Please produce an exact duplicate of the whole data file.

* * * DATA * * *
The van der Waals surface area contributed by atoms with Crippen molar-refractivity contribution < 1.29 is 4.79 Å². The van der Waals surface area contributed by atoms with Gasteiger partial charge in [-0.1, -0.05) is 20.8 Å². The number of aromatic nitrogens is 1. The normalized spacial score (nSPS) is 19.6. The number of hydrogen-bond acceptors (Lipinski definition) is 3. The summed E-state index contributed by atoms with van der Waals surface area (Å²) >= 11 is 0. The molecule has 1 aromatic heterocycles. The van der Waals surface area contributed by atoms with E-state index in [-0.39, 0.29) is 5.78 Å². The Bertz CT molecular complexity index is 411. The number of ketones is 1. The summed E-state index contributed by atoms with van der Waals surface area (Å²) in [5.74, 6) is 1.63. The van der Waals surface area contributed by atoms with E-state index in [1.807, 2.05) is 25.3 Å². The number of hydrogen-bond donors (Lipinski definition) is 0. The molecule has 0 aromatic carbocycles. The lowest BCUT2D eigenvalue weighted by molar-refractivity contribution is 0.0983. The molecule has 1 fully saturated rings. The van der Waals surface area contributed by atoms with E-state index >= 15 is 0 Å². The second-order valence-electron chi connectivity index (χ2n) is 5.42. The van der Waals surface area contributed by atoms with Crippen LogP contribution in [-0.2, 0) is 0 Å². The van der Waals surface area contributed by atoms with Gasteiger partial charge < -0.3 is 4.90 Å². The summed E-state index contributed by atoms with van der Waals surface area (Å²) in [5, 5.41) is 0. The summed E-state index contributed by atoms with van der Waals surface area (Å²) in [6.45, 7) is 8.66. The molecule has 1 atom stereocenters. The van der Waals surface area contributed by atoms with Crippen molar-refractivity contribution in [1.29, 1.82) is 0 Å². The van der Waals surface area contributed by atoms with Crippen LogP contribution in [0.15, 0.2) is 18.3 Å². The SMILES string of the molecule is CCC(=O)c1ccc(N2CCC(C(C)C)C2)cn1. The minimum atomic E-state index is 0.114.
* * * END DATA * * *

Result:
The van der Waals surface area contributed by atoms with Crippen molar-refractivity contribution < 1.29 is 4.79 Å². The van der Waals surface area contributed by atoms with Gasteiger partial charge in [-0.1, -0.05) is 20.8 Å². The number of aromatic nitrogens is 1. The normalized spacial score (nSPS) is 19.6. The number of hydrogen-bond acceptors (Lipinski definition) is 3. The summed E-state index contributed by atoms with van der Waals surface area (Å²) >= 11 is 0. The molecule has 1 aromatic heterocycles. The van der Waals surface area contributed by atoms with E-state index in [-0.39, 0.29) is 5.78 Å². The Bertz CT molecular complexity index is 411. The number of ketones is 1. The summed E-state index contributed by atoms with van der Waals surface area (Å²) in [5.74, 6) is 1.63. The van der Waals surface area contributed by atoms with E-state index in [1.807, 2.05) is 25.3 Å². The number of hydrogen-bond donors (Lipinski definition) is 0. The molecule has 0 aromatic carbocycles. The lowest BCUT2D eigenvalue weighted by molar-refractivity contribution is 0.0983. The molecule has 1 fully saturated rings. The van der Waals surface area contributed by atoms with E-state index >= 15 is 0 Å². The second-order valence-electron chi connectivity index (χ2n) is 5.42. The van der Waals surface area contributed by atoms with Crippen LogP contribution in [-0.2, 0) is 0 Å². The van der Waals surface area contributed by atoms with Gasteiger partial charge < -0.3 is 4.90 Å². The summed E-state index contributed by atoms with van der Waals surface area (Å²) in [5, 5.41) is 0. The summed E-state index contributed by atoms with van der Waals surface area (Å²) in [6.45, 7) is 8.66. The molecule has 1 atom stereocenters. The van der Waals surface area contributed by atoms with Crippen molar-refractivity contribution in [1.29, 1.82) is 0 Å². The van der Waals surface area contributed by atoms with Crippen LogP contribution in [0.15, 0.2) is 18.3 Å². The SMILES string of the molecule is CCC(=O)c1ccc(N2CCC(C(C)C)C2)cn1. The minimum atomic E-state index is 0.114.